The Ticonderoga Story: Rise to Greatness
Ticonderoga, a picturesque town of 5,300 people in upstate New York, serves as a gateway to the six million acres of the Adirondack State Park. Here, in the fabled North Country, is the famous Fort Ticonderoga, built on the strategic link between Lake George and Lake Champlain. This where much of North America's political boundaries were defined, including in the surrounding battlefields that tell of the early history of our country from the French and Indian War to the Revolutionary War.
The beauty and prosperity of Ticonderoga was not a secret - from the mid-nineteenth century and through the early twentieth century, America's rich and famous were drawn to the region's cooler summer climates and natural splendor. During these "golden years," the town became a haven for artists and writers seeking the exclusivity and serenity of the surrounding landscapes. Highlighted by Lake George, the Queen of American Lakes (as coined by Thomas Jefferson), Ticonderoga hosts one of the cleanest and most beautiful bodies of water in the entire world. The tourist boom encouraged and strengthened Ticonderoga's fledgling industrial economy, which soon included a graphite mine and mill and a paper pulp mill, which employed more than half the town.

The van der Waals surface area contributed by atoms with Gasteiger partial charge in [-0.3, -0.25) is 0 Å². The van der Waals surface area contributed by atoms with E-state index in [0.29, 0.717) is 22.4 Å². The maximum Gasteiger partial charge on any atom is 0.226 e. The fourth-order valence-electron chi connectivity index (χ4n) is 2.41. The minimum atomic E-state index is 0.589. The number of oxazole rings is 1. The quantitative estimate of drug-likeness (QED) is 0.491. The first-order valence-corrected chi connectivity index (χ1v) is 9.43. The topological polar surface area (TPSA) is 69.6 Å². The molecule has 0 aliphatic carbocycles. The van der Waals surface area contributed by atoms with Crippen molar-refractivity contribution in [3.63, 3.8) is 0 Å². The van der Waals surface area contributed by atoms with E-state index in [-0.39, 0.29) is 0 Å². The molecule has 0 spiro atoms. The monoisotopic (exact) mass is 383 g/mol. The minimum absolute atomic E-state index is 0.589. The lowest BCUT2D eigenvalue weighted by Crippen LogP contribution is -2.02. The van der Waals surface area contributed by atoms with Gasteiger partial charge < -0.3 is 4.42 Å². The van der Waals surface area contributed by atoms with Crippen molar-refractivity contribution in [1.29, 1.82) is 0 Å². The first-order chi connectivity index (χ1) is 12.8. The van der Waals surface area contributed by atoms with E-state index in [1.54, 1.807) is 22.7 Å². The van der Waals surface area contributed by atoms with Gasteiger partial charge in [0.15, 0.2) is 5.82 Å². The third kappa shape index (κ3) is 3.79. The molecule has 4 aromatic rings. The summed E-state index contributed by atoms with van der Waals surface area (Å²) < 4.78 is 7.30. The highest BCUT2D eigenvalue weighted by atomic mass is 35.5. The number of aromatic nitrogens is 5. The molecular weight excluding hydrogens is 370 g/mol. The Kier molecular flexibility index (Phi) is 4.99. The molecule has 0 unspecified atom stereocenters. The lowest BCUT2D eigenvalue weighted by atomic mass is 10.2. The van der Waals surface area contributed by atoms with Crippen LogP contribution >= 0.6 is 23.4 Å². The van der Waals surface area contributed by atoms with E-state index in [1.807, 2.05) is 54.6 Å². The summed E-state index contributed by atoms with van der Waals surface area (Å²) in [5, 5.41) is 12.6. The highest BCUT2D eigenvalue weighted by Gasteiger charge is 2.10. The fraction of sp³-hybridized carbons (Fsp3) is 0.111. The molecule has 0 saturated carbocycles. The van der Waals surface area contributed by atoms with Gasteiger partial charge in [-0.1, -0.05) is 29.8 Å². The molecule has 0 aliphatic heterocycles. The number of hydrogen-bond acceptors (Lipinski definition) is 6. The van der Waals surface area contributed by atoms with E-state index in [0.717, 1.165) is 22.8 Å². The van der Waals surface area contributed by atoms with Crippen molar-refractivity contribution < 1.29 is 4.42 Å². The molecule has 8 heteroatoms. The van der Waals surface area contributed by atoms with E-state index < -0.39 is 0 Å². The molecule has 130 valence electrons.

Over time, Ticonderoga became a household name for every student who used a "Number 2 Ticonderoga pencil" and studied the French and Indian and Revolutionary wars. In addition to its rich natural capital base, Ticonderoga began to boom on a scale disproportionate to its small size: it soon included an airport, hospital, community college and an historic Main Street.